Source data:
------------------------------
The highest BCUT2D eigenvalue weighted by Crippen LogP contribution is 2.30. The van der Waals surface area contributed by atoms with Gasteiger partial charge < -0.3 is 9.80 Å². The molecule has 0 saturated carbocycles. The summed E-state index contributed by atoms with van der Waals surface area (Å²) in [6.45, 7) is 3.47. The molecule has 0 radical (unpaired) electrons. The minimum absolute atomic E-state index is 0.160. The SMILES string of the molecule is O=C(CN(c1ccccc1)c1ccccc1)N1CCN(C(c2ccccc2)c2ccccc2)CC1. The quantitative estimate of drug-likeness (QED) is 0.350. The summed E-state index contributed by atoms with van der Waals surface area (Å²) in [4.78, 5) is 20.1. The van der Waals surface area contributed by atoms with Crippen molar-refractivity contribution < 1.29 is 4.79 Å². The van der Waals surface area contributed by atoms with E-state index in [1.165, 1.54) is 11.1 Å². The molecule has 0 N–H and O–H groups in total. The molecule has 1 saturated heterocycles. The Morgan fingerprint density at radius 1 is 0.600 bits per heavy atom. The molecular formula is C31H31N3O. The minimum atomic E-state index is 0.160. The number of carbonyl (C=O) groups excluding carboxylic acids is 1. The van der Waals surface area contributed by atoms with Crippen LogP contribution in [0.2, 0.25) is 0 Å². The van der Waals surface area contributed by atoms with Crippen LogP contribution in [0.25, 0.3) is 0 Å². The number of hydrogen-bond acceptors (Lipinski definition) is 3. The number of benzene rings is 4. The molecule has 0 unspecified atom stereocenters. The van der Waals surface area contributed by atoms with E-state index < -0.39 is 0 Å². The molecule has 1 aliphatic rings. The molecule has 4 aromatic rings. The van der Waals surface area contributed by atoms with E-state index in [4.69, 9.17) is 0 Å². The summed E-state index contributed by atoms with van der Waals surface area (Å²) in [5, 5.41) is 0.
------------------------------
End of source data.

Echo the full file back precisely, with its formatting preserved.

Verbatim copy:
The highest BCUT2D eigenvalue weighted by Crippen LogP contribution is 2.30. The van der Waals surface area contributed by atoms with Gasteiger partial charge < -0.3 is 9.80 Å². The molecule has 0 saturated carbocycles. The summed E-state index contributed by atoms with van der Waals surface area (Å²) in [6.45, 7) is 3.47. The molecule has 0 radical (unpaired) electrons. The minimum absolute atomic E-state index is 0.160. The SMILES string of the molecule is O=C(CN(c1ccccc1)c1ccccc1)N1CCN(C(c2ccccc2)c2ccccc2)CC1. The quantitative estimate of drug-likeness (QED) is 0.350. The summed E-state index contributed by atoms with van der Waals surface area (Å²) in [4.78, 5) is 20.1. The van der Waals surface area contributed by atoms with Crippen molar-refractivity contribution < 1.29 is 4.79 Å². The van der Waals surface area contributed by atoms with E-state index in [1.165, 1.54) is 11.1 Å². The molecule has 0 N–H and O–H groups in total. The molecule has 1 saturated heterocycles. The Morgan fingerprint density at radius 1 is 0.600 bits per heavy atom. The molecular formula is C31H31N3O. The minimum atomic E-state index is 0.160. The number of carbonyl (C=O) groups excluding carboxylic acids is 1. The van der Waals surface area contributed by atoms with Crippen LogP contribution in [0.2, 0.25) is 0 Å². The van der Waals surface area contributed by atoms with Crippen LogP contribution in [0.25, 0.3) is 0 Å². The number of hydrogen-bond acceptors (Lipinski definition) is 3. The number of benzene rings is 4. The molecule has 0 unspecified atom stereocenters. The van der Waals surface area contributed by atoms with E-state index < -0.39 is 0 Å². The molecule has 1 aliphatic rings. The molecule has 4 aromatic rings. The van der Waals surface area contributed by atoms with E-state index in [4.69, 9.17) is 0 Å². The summed E-state index contributed by atoms with van der Waals surface area (Å²) in [5, 5.41) is 0.